Clicky

Shipping News and Reviews

How the US is stopping poor individuals from accessing abortion

0

For the past 44 years, every U.S. Congress and President has passed a federal budget that includes a ban on federal funding for abortion services, except in extreme cases such as rape, incest, and a life-threatening situation for the child carrier. It's known as the Hyde Amendment, and even politicians who support access to abortion have in the past voted for spending bills to pass.

The policy of access to abortion in this country has evolved since the Hyde Addendum was introduced. Progressive Democrats have long criticized this for singling out Medicaid recipients who are disproportionately poor and colored. Presidential candidate Joe Biden supported the Hyde amendment through 2019, attributing its reversal to the changing landscape of access to abortion in the US.

Today, access to abortion largely depends on the policies of the state in which you live. Because of the Hyde addition, it also depends on how much money you have. The ban on federal funding for abortion services primarily affects people who rely on Medicaid for health care: people who live near the poverty line or are disabled in the United States. As a result, some of the country's most vulnerable people are unable to access abortion services because they are the least likely to be able to afford expenses.

This video is the third in our series for the 2020 elections. We do not cover the horse race. Instead, we want to explain the election results based on the topics that matter most to you. In addition, we want to know what you think the US presidential candidates should be talking about. Tell us here: http://vox.com/ElectionVideos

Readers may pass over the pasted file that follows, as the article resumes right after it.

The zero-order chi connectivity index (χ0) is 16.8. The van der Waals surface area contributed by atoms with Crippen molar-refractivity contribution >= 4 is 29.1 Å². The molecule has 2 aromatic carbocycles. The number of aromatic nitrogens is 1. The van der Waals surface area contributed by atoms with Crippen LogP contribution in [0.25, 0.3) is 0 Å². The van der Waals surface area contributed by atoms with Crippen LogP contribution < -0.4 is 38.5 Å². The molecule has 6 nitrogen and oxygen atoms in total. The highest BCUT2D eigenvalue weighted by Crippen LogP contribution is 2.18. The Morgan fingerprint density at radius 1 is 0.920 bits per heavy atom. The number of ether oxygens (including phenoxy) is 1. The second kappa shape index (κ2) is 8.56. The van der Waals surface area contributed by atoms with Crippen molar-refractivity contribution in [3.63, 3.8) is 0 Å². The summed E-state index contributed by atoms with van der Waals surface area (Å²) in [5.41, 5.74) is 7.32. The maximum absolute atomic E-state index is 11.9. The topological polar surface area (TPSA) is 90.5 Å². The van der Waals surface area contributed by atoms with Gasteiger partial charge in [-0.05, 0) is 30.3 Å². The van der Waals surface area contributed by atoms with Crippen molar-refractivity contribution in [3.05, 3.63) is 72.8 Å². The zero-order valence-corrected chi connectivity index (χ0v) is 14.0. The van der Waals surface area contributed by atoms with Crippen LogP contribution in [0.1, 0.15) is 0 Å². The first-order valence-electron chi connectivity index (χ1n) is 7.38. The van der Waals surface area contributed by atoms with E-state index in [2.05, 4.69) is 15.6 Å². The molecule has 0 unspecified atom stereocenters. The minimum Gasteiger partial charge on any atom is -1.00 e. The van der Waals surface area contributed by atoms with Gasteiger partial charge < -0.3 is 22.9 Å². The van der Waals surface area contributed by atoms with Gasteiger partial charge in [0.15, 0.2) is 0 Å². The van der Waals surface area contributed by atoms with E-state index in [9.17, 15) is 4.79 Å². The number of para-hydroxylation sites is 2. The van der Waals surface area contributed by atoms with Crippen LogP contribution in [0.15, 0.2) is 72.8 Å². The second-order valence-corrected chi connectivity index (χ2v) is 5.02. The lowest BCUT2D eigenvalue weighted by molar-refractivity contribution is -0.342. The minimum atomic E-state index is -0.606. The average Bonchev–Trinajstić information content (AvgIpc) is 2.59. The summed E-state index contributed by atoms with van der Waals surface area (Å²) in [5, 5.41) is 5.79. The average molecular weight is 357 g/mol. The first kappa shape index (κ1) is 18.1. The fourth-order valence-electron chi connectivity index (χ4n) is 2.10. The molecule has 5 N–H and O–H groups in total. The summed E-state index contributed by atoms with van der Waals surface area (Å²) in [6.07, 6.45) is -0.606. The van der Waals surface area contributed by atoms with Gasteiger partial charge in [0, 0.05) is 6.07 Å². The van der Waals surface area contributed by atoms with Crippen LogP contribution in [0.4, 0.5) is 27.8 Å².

You can find this video and all of Vox's videos on YouTube. If you want to support our video journalism, you can become a member of the Vox Video Lab on YouTube.

Are you helping keep Vox free for everyone?

The United States is in the middle of one of the most momentous presidential elections of our life. It is important that all Americans have access to clear, concise information about what the outcome of the election could mean for their lives and the lives of their families and communities. This is our mission at Vox. However, our distinctive brand of explanatory journalism is resource intensive. Even if the economy and the news advertising market recover, your support will be a vital part of keeping our resource-intensive work going. If you've already contributed, thank you. If you don't, please help everyone understand these presidential elections: Contribute from $ 3 today.

Leave A Reply